The 41st Iditarod has drawn to a close.
The residents of Nome return to their daily routines, the snow and wind erase the tracks of the 66 sled dog teams who traveled over 1,000 miles.
But perhaps the most telling sign the Iditarod has ended is the extinguished “widow’s lamp.”
The widow’s lamp—hung atop the finishing line—burns red throughout the race symbolically helping mushers reach Nome, but it is not extinguished until the last musher “returns” safely.
The untold story behind this lamp dates back to the 1800’s/early 1900’s Alaskan history. Alaskan mail and freight mushers would light the lamp outside checkpoints to help guide those who were out in the wilderness and it would not be extinguished until the musher successfully returned to the checkpoint—hence the reason the lamp burns during the whole of the Iditarod.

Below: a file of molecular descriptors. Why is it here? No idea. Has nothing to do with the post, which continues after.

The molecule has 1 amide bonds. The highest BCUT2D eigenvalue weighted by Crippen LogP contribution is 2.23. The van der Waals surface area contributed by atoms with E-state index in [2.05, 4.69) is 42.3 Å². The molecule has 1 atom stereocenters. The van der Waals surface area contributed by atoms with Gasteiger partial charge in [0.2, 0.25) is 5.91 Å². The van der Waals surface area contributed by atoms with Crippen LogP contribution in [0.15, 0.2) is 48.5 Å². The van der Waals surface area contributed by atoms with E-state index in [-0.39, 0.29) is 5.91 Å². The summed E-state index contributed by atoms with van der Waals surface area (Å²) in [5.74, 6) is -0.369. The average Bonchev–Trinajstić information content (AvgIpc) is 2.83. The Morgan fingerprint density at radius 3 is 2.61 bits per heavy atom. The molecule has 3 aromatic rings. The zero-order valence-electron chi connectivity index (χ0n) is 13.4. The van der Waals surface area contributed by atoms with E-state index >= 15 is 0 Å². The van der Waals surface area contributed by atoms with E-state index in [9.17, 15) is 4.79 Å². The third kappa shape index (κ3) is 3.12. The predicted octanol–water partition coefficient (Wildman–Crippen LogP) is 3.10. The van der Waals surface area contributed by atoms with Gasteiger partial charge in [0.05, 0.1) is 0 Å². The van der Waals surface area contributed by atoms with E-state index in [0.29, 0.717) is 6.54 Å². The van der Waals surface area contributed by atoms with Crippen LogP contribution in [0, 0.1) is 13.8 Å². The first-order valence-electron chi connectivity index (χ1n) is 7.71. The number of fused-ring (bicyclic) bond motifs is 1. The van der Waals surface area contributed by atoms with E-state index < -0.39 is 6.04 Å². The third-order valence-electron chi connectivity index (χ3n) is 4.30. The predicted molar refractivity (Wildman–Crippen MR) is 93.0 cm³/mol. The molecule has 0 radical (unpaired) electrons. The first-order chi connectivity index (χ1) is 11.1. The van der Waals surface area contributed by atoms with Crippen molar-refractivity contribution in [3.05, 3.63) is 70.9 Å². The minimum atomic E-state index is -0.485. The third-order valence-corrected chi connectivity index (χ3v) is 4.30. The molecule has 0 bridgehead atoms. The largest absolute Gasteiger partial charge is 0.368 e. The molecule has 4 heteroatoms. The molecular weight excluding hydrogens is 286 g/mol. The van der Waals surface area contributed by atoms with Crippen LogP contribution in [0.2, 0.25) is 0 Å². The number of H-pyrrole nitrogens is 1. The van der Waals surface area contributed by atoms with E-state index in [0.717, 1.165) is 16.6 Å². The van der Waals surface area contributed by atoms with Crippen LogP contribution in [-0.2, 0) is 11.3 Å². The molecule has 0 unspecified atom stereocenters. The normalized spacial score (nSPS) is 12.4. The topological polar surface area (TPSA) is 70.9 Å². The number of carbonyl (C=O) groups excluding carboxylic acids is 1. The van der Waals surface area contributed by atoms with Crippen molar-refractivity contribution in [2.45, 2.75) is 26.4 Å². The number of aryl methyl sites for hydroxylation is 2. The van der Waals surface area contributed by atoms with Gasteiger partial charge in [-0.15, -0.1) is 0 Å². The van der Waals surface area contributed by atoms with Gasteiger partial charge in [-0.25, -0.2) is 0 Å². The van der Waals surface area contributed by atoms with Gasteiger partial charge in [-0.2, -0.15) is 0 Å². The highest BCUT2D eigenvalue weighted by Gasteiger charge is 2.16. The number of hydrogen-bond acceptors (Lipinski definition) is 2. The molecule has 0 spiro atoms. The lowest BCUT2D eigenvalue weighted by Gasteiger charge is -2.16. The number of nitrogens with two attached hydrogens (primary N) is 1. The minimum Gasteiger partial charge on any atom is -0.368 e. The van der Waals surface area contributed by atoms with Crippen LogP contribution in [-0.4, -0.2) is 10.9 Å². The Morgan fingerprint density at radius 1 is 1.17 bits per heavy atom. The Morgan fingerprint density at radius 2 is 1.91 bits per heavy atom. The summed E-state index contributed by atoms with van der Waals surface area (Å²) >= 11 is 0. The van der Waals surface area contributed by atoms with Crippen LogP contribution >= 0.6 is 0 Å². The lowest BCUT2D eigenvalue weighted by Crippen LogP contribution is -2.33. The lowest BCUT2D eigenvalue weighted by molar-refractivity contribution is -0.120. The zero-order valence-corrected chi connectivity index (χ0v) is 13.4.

So while this Iditarod may have ended, our journey here at TogoRun to tell Togo’s tale is just beginning. As we strive to tell our clients’ untold stories, we trace our roots in tandem and tell our own story—the story of a small, brave and relentless husky named Togo.
Watch our on location correspondent Marc Heft uncover answers to Togo’s legacy and so much more.
Video by Marc Heft, edited by Theresa Rotunno & Jesse Tarlton
– Jesse Tarlton
The Iditarod was inspired by the 1925 Race for Mercy or Serum Run, during which life-saving diphtheria serum was delivered to Nome via sled dog teams. All of the dogs were amazing, including the most famous, Balto. But it was Leonhard Seppala and a 12-year old, undersized husky, named Togo, who led a team five times further than any other sled dog team over treacherous, unchartered territory. Without Togo, the villagers of Nome would likely have perished. This blog post is part of TogoRun’s campaign to tell Togo’s untold story.